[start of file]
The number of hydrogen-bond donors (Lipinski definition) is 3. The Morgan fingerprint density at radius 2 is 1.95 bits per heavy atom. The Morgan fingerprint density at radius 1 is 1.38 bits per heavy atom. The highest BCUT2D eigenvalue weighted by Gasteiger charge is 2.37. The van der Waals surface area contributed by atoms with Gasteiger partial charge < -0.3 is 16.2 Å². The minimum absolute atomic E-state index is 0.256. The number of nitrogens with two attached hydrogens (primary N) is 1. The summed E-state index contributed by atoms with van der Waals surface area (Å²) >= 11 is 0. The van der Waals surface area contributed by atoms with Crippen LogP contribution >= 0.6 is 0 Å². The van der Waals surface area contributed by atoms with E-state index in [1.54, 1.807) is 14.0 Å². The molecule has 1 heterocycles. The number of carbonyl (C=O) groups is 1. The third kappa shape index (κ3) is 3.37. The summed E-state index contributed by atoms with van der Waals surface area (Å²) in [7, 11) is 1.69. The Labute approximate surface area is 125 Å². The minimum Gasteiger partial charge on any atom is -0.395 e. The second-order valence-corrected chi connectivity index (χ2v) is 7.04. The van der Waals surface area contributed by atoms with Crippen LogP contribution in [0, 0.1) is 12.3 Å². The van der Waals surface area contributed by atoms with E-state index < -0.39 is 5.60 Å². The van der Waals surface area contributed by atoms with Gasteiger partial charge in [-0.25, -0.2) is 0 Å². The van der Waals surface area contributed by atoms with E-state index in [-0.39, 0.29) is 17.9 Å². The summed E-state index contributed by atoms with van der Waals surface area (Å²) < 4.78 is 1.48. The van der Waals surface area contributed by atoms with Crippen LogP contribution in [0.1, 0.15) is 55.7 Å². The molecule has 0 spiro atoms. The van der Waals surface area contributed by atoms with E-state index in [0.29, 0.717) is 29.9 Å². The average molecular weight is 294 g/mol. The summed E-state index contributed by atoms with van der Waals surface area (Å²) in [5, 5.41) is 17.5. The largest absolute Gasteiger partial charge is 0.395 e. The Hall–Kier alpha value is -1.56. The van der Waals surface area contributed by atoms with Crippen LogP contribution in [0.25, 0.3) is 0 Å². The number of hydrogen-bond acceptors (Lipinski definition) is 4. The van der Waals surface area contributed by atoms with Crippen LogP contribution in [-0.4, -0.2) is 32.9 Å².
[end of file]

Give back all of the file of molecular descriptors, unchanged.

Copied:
The number of hydrogen-bond donors (Lipinski definition) is 3. The Morgan fingerprint density at radius 2 is 1.95 bits per heavy atom. The Morgan fingerprint density at radius 1 is 1.38 bits per heavy atom. The highest BCUT2D eigenvalue weighted by Gasteiger charge is 2.37. The van der Waals surface area contributed by atoms with Gasteiger partial charge < -0.3 is 16.2 Å². The minimum absolute atomic E-state index is 0.256. The number of nitrogens with two attached hydrogens (primary N) is 1. The summed E-state index contributed by atoms with van der Waals surface area (Å²) >= 11 is 0. The van der Waals surface area contributed by atoms with Crippen LogP contribution >= 0.6 is 0 Å². The van der Waals surface area contributed by atoms with E-state index in [1.54, 1.807) is 14.0 Å². The molecule has 1 heterocycles. The number of carbonyl (C=O) groups is 1. The third kappa shape index (κ3) is 3.37. The summed E-state index contributed by atoms with van der Waals surface area (Å²) in [7, 11) is 1.69. The Labute approximate surface area is 125 Å². The minimum Gasteiger partial charge on any atom is -0.395 e. The second-order valence-corrected chi connectivity index (χ2v) is 7.04. The van der Waals surface area contributed by atoms with Crippen LogP contribution in [0, 0.1) is 12.3 Å². The van der Waals surface area contributed by atoms with E-state index < -0.39 is 5.60 Å². The van der Waals surface area contributed by atoms with Gasteiger partial charge in [-0.25, -0.2) is 0 Å². The van der Waals surface area contributed by atoms with E-state index in [-0.39, 0.29) is 17.9 Å². The summed E-state index contributed by atoms with van der Waals surface area (Å²) < 4.78 is 1.48. The van der Waals surface area contributed by atoms with Crippen LogP contribution in [0.1, 0.15) is 55.7 Å². The molecule has 0 spiro atoms. The van der Waals surface area contributed by atoms with E-state index in [0.29, 0.717) is 29.9 Å². The average molecular weight is 294 g/mol. The summed E-state index contributed by atoms with van der Waals surface area (Å²) in [5, 5.41) is 17.5. The largest absolute Gasteiger partial charge is 0.395 e. The Hall–Kier alpha value is -1.56. The van der Waals surface area contributed by atoms with Crippen LogP contribution in [0.25, 0.3) is 0 Å². The number of hydrogen-bond acceptors (Lipinski definition) is 4. The van der Waals surface area contributed by atoms with Crippen LogP contribution in [-0.4, -0.2) is 32.9 Å².